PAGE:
Hello, Tar Heels. Hey there, Sooners. Howdy, Zagnuts. And welcome, Orange people. We, the people of Memphis, are most happy to have you around this weekend. We hope you enjoy our fair city — not to mention our restaurants, hotels, bars, attractions, and gaming facilities. In fact, we'd like you to party like it's 1999. We don't need no steenkin' recession.
Here are a few things you should know: We have two mayors — one for the city and one for the county — but the most powerful man in town right now is John Calipari. You see, Memphis is actually the world's largest college town, and your teams will be playing in FedExForum — the Tigers' house — so treat it with respect. Whoever survives this weekend may have a date with our guys in the title game.
That big pointy building down by the river? It's, um, empty. It used to be the Tigers' house — the "Tomb of Doom" it was called. Now, it's more like the "Tomb of Gloom." Think of it as local government's biggest airball.
Here's another hint: While you're downtown, you might see somebody waving you into a parking space, as if they owned it. They don't. Just put money in the meter and walk away. Memphis has a lot of downtown entrepreneurs whose only product is chutzpah.
Do enjoy the Bluff Walk, at sunset or sunrise is best. Don't miss the National Civil Rights Museum. It is a life-changing experience. Do eat some barbecue. (It is against the law to spend more than two days in Memphis without eating barbecue.) If you must eat health food, I recommend Gus's Fried Chicken on Front Street. It's also life-changing.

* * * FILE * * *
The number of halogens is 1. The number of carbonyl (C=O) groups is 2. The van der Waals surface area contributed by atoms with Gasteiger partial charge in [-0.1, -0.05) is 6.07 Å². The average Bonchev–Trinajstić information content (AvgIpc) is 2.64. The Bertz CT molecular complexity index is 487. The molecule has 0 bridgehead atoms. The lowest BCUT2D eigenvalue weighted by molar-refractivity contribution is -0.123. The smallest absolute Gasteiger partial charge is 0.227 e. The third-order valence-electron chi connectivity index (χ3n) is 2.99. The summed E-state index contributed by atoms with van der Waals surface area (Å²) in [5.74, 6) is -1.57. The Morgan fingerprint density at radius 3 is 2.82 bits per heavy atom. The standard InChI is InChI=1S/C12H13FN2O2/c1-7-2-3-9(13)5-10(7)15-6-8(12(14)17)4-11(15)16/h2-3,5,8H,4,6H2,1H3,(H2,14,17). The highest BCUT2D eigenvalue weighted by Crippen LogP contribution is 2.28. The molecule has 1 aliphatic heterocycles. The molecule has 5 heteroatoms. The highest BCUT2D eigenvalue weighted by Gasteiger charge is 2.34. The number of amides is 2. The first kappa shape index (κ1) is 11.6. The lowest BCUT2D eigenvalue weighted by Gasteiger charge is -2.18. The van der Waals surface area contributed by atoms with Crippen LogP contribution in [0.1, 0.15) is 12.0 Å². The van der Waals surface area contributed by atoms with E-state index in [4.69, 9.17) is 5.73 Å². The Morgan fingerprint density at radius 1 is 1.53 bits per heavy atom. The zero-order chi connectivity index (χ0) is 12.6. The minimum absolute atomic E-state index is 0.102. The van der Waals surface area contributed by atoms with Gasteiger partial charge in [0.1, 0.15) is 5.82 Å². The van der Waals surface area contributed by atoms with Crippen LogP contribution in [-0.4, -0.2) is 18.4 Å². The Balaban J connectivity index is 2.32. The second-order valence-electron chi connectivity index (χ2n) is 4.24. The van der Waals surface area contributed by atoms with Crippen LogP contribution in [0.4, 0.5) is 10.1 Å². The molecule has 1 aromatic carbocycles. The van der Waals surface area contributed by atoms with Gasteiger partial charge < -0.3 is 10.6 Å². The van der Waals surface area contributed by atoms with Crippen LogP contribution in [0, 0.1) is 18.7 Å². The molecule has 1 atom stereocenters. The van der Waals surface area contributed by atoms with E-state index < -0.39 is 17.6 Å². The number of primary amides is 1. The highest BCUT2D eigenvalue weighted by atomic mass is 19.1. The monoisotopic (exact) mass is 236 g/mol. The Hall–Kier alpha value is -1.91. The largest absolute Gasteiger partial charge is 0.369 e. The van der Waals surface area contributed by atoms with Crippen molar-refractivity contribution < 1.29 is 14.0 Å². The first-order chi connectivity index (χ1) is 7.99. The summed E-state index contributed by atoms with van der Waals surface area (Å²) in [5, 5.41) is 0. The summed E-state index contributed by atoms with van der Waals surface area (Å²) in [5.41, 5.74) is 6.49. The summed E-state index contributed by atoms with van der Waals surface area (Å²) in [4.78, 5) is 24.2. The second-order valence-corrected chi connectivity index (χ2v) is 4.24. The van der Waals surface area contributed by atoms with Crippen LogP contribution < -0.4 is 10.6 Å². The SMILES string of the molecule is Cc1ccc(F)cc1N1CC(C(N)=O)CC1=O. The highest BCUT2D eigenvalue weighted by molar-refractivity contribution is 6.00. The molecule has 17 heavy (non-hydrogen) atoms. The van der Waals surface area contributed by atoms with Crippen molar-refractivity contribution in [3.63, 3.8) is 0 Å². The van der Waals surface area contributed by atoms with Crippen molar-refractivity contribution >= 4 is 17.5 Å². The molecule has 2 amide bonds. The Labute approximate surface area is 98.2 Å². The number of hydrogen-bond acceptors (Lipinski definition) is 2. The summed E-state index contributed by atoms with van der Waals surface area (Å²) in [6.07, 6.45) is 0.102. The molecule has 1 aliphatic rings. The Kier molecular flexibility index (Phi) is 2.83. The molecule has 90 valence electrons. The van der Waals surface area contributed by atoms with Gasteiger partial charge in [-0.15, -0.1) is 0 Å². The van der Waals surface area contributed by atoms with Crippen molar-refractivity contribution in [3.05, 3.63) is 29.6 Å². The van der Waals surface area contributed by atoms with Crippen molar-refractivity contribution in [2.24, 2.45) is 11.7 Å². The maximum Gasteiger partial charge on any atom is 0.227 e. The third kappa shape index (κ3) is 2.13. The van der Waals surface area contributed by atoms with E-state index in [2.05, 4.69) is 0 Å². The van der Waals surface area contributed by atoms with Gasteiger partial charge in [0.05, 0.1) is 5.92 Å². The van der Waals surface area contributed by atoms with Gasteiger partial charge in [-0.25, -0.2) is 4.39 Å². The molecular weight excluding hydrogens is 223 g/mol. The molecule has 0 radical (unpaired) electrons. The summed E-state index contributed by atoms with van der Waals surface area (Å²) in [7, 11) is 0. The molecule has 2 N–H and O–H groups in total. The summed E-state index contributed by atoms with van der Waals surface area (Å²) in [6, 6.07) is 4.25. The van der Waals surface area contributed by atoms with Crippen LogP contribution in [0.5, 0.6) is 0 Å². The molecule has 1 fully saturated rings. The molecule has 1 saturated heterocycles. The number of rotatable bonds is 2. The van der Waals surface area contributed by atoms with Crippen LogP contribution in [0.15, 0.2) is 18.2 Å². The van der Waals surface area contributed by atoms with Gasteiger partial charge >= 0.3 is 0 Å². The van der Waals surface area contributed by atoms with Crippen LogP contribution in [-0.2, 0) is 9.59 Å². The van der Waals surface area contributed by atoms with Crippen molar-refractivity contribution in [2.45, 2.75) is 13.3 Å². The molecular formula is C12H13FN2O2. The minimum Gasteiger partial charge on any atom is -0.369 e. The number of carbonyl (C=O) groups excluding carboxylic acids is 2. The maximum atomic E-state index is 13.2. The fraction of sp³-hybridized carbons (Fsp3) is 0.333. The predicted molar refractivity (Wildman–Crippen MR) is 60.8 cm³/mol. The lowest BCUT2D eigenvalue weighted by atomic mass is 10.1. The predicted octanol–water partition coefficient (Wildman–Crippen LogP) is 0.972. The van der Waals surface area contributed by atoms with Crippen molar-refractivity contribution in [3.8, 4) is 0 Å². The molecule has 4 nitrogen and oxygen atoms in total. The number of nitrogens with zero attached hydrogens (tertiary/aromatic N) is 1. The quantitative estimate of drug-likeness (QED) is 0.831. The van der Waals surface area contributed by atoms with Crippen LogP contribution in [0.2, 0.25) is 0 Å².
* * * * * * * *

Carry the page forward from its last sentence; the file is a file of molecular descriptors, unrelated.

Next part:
Beale Street is your friend. Located right next to FedExForum, it offers lots of great joints where you can bond with fellow fans — not to mention smack-talking opponents' fans, celebrating that big victory, or drowning your sorrows after the ref cheated your team out of a shot at glory. Take a horse-drawn carriage back to your hotel for a truly surreal experience. Oh, and if somebody on the street sold you this paper — well, sorry. They don't call it the Bluff City for nothing.
Exactly seven years ago this week, I wrote a column decrying a proposal by city engineers to turn the Overton Park Greensward into an 18-foot-deep "detention basin" designed to stop flooding in Midtown. The engineers claimed we'd hardly notice the football-field-sized bowl. "Except," I wrote then, "when it rains hard, at which time, users of Overton Park would probably notice a large, 18-foot-deep lake in the Greensward. Or afterward, a large, muddy, trash-filled depression."